The objective paradox

This entire article on creativity is worth a read, but one passage in particular caught my attention:

In one experiment a bipedal robot programmed to walk farther and farther actually ended up walking less far than one that simply was programmed to do something novel again and again, Stanley writes. Falling on the ground and flailing your legs doesn’t look much like walking, but it’s a good way to learn to oscillate, and oscillation is the most effective motion for walking. If you lock your objectives strictly on walking, you won’t hit that oscillation stepping stone. Stanley calls this the “objective paradox” — as soon as you create an objective, you ruin your ability to reach it.

The objective paradox explains why NCLB’s approach to accountability failed. It asked our schools to “walk farther” without a full appreciation for the complexity of what it would take to accomplish the task. Some schools were able to respond to this challenge and many students benefited as a result.

However, far too many schools were not equipped to meet the goals set by NCLB. Instead of allowing schools to “flail and oscillate,” NCLB drove them to focus on getting one step further down the path. As many have acknowledged, this had the unintended consequence of forcing schools to divert too much focus too reading and math instruction at the expense of other subjects and priorities that may have actually contributed to better reading and math comprehension.


This isn’t to say that setting goals for reading and math achievement isn’t important, but to emphasize that too much focus on these goals can have a deleterious impact on student outcomes.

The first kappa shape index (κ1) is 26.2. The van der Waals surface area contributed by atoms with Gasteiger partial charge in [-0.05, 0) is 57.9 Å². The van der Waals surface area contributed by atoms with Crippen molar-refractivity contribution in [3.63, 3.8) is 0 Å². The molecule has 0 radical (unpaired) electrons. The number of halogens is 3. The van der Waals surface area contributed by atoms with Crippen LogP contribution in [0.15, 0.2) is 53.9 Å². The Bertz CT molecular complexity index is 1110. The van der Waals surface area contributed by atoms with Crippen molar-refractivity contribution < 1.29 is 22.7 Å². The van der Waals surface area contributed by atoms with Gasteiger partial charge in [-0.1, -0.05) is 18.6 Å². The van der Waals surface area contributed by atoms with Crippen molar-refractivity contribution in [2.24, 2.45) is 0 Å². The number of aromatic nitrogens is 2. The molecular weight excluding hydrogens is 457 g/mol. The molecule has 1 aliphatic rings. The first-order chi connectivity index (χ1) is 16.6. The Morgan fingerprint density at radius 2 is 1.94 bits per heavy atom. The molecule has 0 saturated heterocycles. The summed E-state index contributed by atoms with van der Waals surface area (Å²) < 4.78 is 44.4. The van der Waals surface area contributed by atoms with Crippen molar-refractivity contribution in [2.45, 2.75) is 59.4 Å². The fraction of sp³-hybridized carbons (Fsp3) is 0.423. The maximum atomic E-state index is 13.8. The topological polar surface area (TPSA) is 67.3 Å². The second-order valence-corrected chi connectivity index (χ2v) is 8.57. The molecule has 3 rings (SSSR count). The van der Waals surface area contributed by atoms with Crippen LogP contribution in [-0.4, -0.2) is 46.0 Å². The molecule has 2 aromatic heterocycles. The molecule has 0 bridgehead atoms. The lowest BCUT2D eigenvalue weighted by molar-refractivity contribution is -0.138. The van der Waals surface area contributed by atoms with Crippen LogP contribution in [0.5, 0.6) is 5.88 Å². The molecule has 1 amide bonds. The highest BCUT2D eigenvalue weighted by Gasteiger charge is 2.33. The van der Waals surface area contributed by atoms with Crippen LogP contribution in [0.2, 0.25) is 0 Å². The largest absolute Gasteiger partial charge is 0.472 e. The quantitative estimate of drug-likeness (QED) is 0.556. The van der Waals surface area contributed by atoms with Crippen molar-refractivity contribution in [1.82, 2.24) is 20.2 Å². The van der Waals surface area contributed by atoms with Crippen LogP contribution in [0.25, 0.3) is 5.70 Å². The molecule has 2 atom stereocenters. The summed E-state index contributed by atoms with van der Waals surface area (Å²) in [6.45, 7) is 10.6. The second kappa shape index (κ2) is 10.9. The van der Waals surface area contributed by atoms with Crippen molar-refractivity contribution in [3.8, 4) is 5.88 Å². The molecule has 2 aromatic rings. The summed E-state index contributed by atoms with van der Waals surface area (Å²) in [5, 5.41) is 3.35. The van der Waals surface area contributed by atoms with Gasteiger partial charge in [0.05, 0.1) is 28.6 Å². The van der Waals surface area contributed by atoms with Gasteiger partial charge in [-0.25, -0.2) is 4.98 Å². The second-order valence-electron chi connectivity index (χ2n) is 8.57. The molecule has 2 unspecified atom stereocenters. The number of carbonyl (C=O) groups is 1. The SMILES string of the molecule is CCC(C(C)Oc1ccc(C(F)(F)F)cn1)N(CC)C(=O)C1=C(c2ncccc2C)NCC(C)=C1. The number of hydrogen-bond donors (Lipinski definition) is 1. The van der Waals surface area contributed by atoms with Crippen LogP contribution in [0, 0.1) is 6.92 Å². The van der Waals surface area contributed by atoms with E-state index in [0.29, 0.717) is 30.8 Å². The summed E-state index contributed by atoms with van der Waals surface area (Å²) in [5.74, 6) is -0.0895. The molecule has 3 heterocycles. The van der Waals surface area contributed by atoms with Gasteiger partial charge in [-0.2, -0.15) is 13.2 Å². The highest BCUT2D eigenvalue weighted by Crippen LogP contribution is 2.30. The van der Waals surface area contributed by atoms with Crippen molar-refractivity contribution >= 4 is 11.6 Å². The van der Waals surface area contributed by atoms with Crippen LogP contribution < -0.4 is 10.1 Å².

Education reformers (myself included) have an impatient desire for rapid change and improvement when we see public school system that fails to adequately serve students, particularly students of color, students with disabilities, and poor students. It’s a perfectly reasonable position - these children don’t have the luxury of time on their side. We are right to seek solutions now and not at some distant future date.

At the same time, we need to temper that relentless drive to improve the quality of public education for all children with the humility to understand two constraints:

  • We don’t know what the perfect system looks like.
  • Progress won’t always be measured by annual, linear changes in math and reading scores.

Many high-performing schools already understand this. Morgan Polikoff recently visited Success Academies in NYC and observed that the instruction and culture of the school was nothing like the caricature of a test-obsessed, drill-and-kill school solely focused on boosting reading and math scores. Instead, he found that their primary goals for students in English/Language Arts are: “for students to 1) love literature and want to read, and 2) be able to understand what they’re reading.”

Polikoff also identifies several important structural elements that contribute to SA’s success. This includes a strong emphasis on student-led dialogue, excellent classroom management procedures, and an instructional culture that embraces feedback/coaching. None of those structural elements, taken on their own, would allow a school to achieve math and reading results similar to SA, but developing these systems (or other approaches) is analogous to the walking robot flailing and oscillating its legs. Getting them right won’t directly lead to achieving success for students, but they’re foundational prerequisites to ultimately achieving that success.

ESSA will give states the flexibility to develop accountability systems that acknowledge this better than NCLB-era accountability systems. States and the reform advocates holding them accountable would be wise to consider the objective paradox and grapple with the challenge of striking a balance between the competing desires for rapid improvement and allowing room for schools to develop solid fundamental practices.